Michael Schenker Temple of Rock
Live in Europe (2 CDs)
For the greater good or bad, Germans are known for their precision. With his guitar in hand, Michael Schenker has proved over the decades that he knows his way around a metal fretboard. His decades on the stage and in the studio have rightfully made him a legend. Despite his name on the helm, Schenker is a member of the band, standing to the side of the stage with fingers ablazing, while for one of the show recorded here singer Doogie White stands front and center, in another, Michael Voss, making it practically a Scorpions reunion. Schenker is a superb musician, no one can argue with that, and yet I seriously wonder when does it become too clinical? Celine Dion is a surgical singer, and that makes her dry as a bone, all the emotion ripped out of her songs. That is not to say that Schenker’s guitar is emotionless, but it certainly borders on a Metal cliché, and one he helped birth. The same can be said about vocalist Doogie. He hits all the notes, but he can also be seen through rear-view mirrored glasses as a Metal cliché: high pitched and wavering vocals, especially on the last note of each stanza line.  For the Voss songs, they seem to play faster. I would like to add that everyone sounds to be having fun. There is a strong reliance here on some of their varied classics, including “Armed and Ready,” “Another Piece of Meat,” “Shoot Shoot,” “Rock Bottom,” and of course their best known “Rock Me Like a Hurricane,” with its ear worm chorus. No matter what the Michael Schenker Group incarnation, they have extremely high energy. There are a couple of ballads, but mostly this is full tilt, and they never waiver. Not  bad for a bunch of guys in their 50s. Also available in DVD.

Sweet Magma
Atrocious Saints
Once when I was hanging out with metalhead lead vox/bassist Nick Massios, there was some background music playing. I said, “This sounds familiar, what is it?” He said, quite surprised, “You write about music and you don’t know Dark Side of the Moon?!” That is typical of the kind of jokingly sharp conversation we have had. Of course, I tease back with an earlier song of theirs, “The 8 Foot Bong” (more about that later).  And despite the Floyd reference, it’s pretty obvious that Black Sabbath and Motörhead are bigger influences, with a solid bottom and Nick’s growly (but not death metal’s annoying level) vocals. For a power trio, they sound much fuller, including live (yes, I have seen them play a while back).  Their newest release starts strong with the nearly hardcore laden “LTBM” (which ironically stands for Let There Be Metal). When the band gets cranked up, such as on “I Go Zen,” the mix of noise and metal screeches together solidly.  There had been moments before this, where there were flashes of guitar solos, but the band lets loose here and everyone gets a few moments to shine. Yeah, this is metal, but they seem to keep the solos to a minimum, which of course gets my interest (hence my lack of caring about Floyd or other prog bands).  Oh, it’s not the last time for them to show off their multiple talents, that’s for certain: for example, “Lifeline,” one of my fave cuts, is consistently in the listener’s face/ears, in metal assault mode. It also takes some chances with fake endings and pounding beats, which works just fine.  Towards the collection’s end is a cover of Sweet Magma’s own “The 8-Foot Bong,” as I mentioned above. Pure goofiness, which made me smile, even as a semi-strait-edger. This isn’t rocket science, and honestly I believe it shouldn’t be, and isn’t pretending to be either, but man it is enjoyable fun. And, yes, I would say the same thing about Motörhead. Lyric booklet included.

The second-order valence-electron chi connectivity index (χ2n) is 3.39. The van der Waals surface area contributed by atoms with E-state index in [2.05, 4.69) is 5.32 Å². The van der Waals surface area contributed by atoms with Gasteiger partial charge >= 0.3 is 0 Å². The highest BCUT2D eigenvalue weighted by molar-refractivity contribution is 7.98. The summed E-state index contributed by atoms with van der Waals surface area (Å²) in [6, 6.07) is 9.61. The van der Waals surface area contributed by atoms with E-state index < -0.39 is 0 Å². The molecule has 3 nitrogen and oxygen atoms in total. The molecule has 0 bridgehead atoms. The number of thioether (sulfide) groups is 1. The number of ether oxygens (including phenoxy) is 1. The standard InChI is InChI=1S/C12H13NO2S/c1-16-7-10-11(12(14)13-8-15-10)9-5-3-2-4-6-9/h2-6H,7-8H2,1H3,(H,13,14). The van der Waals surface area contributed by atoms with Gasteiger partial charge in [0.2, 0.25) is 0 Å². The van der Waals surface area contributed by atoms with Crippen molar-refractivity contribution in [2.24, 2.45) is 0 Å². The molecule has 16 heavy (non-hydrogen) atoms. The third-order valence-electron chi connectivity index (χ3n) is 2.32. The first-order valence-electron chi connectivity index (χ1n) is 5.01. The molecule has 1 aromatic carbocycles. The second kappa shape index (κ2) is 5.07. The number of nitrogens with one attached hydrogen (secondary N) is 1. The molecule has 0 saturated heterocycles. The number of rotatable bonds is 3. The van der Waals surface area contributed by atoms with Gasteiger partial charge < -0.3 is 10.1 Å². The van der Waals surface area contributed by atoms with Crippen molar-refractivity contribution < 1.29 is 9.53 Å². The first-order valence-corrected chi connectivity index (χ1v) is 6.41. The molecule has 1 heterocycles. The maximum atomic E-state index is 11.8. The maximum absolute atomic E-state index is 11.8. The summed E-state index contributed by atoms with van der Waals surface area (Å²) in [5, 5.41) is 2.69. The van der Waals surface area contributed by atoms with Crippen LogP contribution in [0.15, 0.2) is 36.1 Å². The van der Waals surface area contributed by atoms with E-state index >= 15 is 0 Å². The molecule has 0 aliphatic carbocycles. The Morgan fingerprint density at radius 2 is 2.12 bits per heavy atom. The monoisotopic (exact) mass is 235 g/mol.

Up For Nothing
In Trance
I’m proud to say that I was there at UFN’s very first show, and have had a sit down at Lenny’s Pizza in Bensonhurst with lead singer/guitarist Justin Conigliaro. They are a solid alt punk trio that has changed over the decade they’ve been around in one way: they’ve gotten better. Justin’s songwriting has improved remarkably, and it wasn’t shabby to begin with. He’s doing better at nailing the catches.  They lean a bit to the Green Day pop side, but honestly, I think they’re actually more fun than that other overrated band. Right from the opening cut, “This Moment,” with its chanted chorus, you can feel the power consistently through the 5 song EP. That being said, “The Worst Things to Say” is more classic pop hardcore. Just really good stuff. The opening cut and “The Side of Caution” are my fave cuts. They’ve played the Fest and tour often, so if you get the chance to catch ‘em, do it.

Kathy Zimmer
Static Inhabited
Having heard Kathy on and off over the last few years, I can tell you she’s quite versatile, be it jazz or standards. Here she stretches into original music that that has a jazzy but theatrical folk vibe. She fluctuates between them by vocally exercising up and down the scales. That’s not an easy thing to do, and she flexes like a champion, showing she not only sings sweetly, but can write a decent tune as well.  There are a few toe tappers, such as “Laundry Chute,” as well as ballads, but it’s the brash experimental adenoids stretchers that also keep you tuned. There are some definite theatrical references, the obvious one’s include “Glinda,” “Lost Boys,” and “Farinelli.” The background choral vocal “ooohs” and “aaaah” lean towards this as well.  If that wasn’t enough, there is also just hint of country themes, though I would not call this C&W by any stretch of the imagination. Fave cuts include “Right Around the Corner,” “Take You As You Come,” and the sultry “Eva.”